"Some misguided critics have tried to claim that, through the trust schools, we are just bringing back the model of grant-maintained schools. They are just plain wrong."
Ms Kelly's speech attracted criticism from Estelle Morris, the former education secretary. She branded the White Paper as "one of the most confusing" she had ever seen.
Ms Kelly was also under fire from the chief schools inspector, David Bell, yesterday. He warned that government plans to encourage more schools to open sixth forms could weaken A-level provision.
Mr Bell, the head of Ofsted - the education standards watchdog - warned: "There is no point in having a massive expansion of sixth forms if they are not actually doing the job."
Mr Bell was speaking at a conference in Birmingham after heads of sixth form colleges said the plans - included in the White Paper - could reduce A-level choice for students.
Neil Hopkinson, the principal of Peter Symonds Sixth Form College in Winchester, Hampshire, said: "We offer between 40 and 50 subjects at A-level and can offer students whatever choice of these they want. Most schools that open a sixth form for the first time can only offer around 11 or 12 subjects."
College heads warned that new school sixth forms would entice pupils to stay with their school when they would otherwise have gone to college - thus threatening the viability of the range of subjects they had on offer.
Mr Bell said he felt the criticisms were "fair", adding that opening more sixth forms could lead to "weak" provision.
Ruth Kelly had previously told the Birmingham conferencethat ministers were committed to the expansion of school sixth forms.
If testing is banned, how do schools decide who gets in?
Why is the Government facing the prospect of a massive revolt by backbenchers over the Education Bill?
They are worried the proposal to allow all schools to quit local authority control and become independently run "trust" schools will lead to increasing numbers adopting backdoor methods to select their pupils.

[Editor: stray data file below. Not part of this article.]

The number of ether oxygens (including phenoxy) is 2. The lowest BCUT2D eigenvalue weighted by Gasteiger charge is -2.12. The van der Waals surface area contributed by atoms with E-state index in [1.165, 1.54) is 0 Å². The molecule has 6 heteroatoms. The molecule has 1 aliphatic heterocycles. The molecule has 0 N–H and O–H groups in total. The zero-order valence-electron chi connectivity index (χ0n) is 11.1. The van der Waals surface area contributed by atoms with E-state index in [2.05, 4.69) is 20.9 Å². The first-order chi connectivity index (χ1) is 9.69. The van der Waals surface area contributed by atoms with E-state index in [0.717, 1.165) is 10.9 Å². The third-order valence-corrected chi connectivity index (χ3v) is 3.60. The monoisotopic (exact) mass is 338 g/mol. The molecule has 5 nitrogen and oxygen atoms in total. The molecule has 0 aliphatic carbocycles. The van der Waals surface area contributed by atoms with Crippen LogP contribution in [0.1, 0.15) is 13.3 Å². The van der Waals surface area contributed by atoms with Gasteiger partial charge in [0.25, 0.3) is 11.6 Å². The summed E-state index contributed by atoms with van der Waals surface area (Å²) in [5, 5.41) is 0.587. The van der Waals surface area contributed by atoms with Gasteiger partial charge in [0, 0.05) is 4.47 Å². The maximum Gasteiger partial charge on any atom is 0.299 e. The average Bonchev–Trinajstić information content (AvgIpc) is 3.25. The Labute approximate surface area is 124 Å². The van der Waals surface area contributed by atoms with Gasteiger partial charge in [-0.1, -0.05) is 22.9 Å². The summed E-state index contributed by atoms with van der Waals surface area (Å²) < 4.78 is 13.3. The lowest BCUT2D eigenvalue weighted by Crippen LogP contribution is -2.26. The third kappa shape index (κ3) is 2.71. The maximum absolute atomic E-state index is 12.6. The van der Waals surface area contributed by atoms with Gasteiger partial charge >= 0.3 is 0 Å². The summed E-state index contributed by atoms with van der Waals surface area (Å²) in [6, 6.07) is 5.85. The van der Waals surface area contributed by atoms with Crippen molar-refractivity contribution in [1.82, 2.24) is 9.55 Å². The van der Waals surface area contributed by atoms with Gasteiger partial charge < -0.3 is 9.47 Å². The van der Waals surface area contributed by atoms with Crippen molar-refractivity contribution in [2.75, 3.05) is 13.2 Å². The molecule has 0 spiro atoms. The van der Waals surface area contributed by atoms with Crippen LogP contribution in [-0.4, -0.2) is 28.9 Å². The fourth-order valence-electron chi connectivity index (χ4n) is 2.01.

Are their fears justified?
There are no proposals to increase selection in the White Paper that has preceded the Bill - indeed, the very opposite. Schools are told they should adopt a fair admissions policy and there should be no increase in selection. The trouble is the code of practice for schools on admissions is voluntary and - as the well-publicised case of the London Oratory where the school has been given the go-ahead to interview pupils to help it decide whom to admit proves - it can be ignored.
But hasn't Ruth Kelly, the Education Secretary, said there would be no selection - by the backdoor, front door, green door or any other door?
She has - but the evidence compiled by the Sutton Trust education charity, set up by millionaire philanthropist Sir Peter Lampl, shows the 200 top-performing state schools have far fewer pupils from poorer homes than the rest. They are also the ones that are the most oversubscribed so it does seem the middle classes have a much better chance of getting their children into these than those from poorer homes.